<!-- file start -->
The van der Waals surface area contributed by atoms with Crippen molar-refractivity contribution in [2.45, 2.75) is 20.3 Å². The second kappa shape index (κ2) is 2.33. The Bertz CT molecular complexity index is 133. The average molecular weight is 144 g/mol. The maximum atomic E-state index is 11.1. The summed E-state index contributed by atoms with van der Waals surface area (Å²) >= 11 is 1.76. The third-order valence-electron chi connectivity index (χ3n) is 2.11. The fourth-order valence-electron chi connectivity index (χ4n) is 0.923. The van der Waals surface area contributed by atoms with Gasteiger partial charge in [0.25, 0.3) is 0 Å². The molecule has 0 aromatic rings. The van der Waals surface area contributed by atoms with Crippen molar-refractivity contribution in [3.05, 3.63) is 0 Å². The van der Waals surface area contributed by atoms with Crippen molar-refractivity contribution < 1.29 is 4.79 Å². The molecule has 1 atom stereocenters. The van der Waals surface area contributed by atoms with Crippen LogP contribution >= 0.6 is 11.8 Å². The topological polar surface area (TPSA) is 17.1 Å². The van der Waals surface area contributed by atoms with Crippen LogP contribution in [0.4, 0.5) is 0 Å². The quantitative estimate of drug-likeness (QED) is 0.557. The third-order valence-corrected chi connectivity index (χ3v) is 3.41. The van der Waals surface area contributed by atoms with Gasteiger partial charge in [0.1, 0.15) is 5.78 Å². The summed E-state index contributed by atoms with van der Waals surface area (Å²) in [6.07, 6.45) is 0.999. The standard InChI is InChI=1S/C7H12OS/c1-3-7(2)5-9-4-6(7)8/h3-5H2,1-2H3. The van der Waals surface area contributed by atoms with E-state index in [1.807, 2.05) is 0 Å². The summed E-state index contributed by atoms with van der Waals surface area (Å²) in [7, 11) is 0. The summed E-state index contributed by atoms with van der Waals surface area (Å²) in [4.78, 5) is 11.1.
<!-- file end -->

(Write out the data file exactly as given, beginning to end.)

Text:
The van der Waals surface area contributed by atoms with Crippen molar-refractivity contribution in [2.45, 2.75) is 20.3 Å². The second kappa shape index (κ2) is 2.33. The Bertz CT molecular complexity index is 133. The average molecular weight is 144 g/mol. The maximum atomic E-state index is 11.1. The summed E-state index contributed by atoms with van der Waals surface area (Å²) >= 11 is 1.76. The third-order valence-electron chi connectivity index (χ3n) is 2.11. The fourth-order valence-electron chi connectivity index (χ4n) is 0.923. The van der Waals surface area contributed by atoms with Gasteiger partial charge in [0.25, 0.3) is 0 Å². The molecule has 0 aromatic rings. The van der Waals surface area contributed by atoms with Crippen molar-refractivity contribution in [3.05, 3.63) is 0 Å². The van der Waals surface area contributed by atoms with Crippen molar-refractivity contribution < 1.29 is 4.79 Å². The molecule has 1 atom stereocenters. The van der Waals surface area contributed by atoms with Crippen LogP contribution >= 0.6 is 11.8 Å². The topological polar surface area (TPSA) is 17.1 Å². The van der Waals surface area contributed by atoms with Crippen LogP contribution in [0.4, 0.5) is 0 Å². The quantitative estimate of drug-likeness (QED) is 0.557. The third-order valence-corrected chi connectivity index (χ3v) is 3.41. The van der Waals surface area contributed by atoms with Gasteiger partial charge in [0.1, 0.15) is 5.78 Å². The summed E-state index contributed by atoms with van der Waals surface area (Å²) in [6.07, 6.45) is 0.999. The standard InChI is InChI=1S/C7H12OS/c1-3-7(2)5-9-4-6(7)8/h3-5H2,1-2H3. The van der Waals surface area contributed by atoms with E-state index in [1.807, 2.05) is 0 Å². The summed E-state index contributed by atoms with van der Waals surface area (Å²) in [7, 11) is 0. The summed E-state index contributed by atoms with van der Waals surface area (Å²) in [4.78, 5) is 11.1.